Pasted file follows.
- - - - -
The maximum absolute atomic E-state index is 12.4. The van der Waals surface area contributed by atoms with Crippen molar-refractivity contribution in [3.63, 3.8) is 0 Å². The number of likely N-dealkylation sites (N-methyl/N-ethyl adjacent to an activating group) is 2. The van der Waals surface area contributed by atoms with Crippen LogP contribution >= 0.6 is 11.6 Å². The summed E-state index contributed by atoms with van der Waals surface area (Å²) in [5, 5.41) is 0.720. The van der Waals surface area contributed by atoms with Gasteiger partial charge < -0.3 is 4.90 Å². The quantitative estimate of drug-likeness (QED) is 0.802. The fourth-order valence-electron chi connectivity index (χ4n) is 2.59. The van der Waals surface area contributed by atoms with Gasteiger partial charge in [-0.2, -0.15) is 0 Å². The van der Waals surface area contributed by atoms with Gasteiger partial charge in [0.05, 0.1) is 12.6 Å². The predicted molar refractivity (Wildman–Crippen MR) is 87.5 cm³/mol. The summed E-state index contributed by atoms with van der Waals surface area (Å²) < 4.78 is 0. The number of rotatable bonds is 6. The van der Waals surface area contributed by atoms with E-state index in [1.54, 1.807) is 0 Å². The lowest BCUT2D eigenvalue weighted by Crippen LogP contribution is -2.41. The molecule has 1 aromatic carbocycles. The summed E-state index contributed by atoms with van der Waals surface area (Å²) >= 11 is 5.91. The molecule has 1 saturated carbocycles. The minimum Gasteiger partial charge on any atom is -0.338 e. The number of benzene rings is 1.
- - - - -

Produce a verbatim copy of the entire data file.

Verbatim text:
The maximum absolute atomic E-state index is 12.4. The van der Waals surface area contributed by atoms with Crippen molar-refractivity contribution in [3.63, 3.8) is 0 Å². The number of likely N-dealkylation sites (N-methyl/N-ethyl adjacent to an activating group) is 2. The van der Waals surface area contributed by atoms with Crippen LogP contribution >= 0.6 is 11.6 Å². The summed E-state index contributed by atoms with van der Waals surface area (Å²) in [5, 5.41) is 0.720. The van der Waals surface area contributed by atoms with Gasteiger partial charge < -0.3 is 4.90 Å². The quantitative estimate of drug-likeness (QED) is 0.802. The fourth-order valence-electron chi connectivity index (χ4n) is 2.59. The van der Waals surface area contributed by atoms with Gasteiger partial charge in [-0.2, -0.15) is 0 Å². The van der Waals surface area contributed by atoms with Gasteiger partial charge in [0.05, 0.1) is 12.6 Å². The predicted molar refractivity (Wildman–Crippen MR) is 87.5 cm³/mol. The summed E-state index contributed by atoms with van der Waals surface area (Å²) < 4.78 is 0. The number of rotatable bonds is 6. The van der Waals surface area contributed by atoms with E-state index in [1.54, 1.807) is 0 Å². The lowest BCUT2D eigenvalue weighted by Crippen LogP contribution is -2.41. The molecule has 1 aromatic carbocycles. The summed E-state index contributed by atoms with van der Waals surface area (Å²) >= 11 is 5.91. The molecule has 1 saturated carbocycles. The minimum Gasteiger partial charge on any atom is -0.338 e. The number of benzene rings is 1.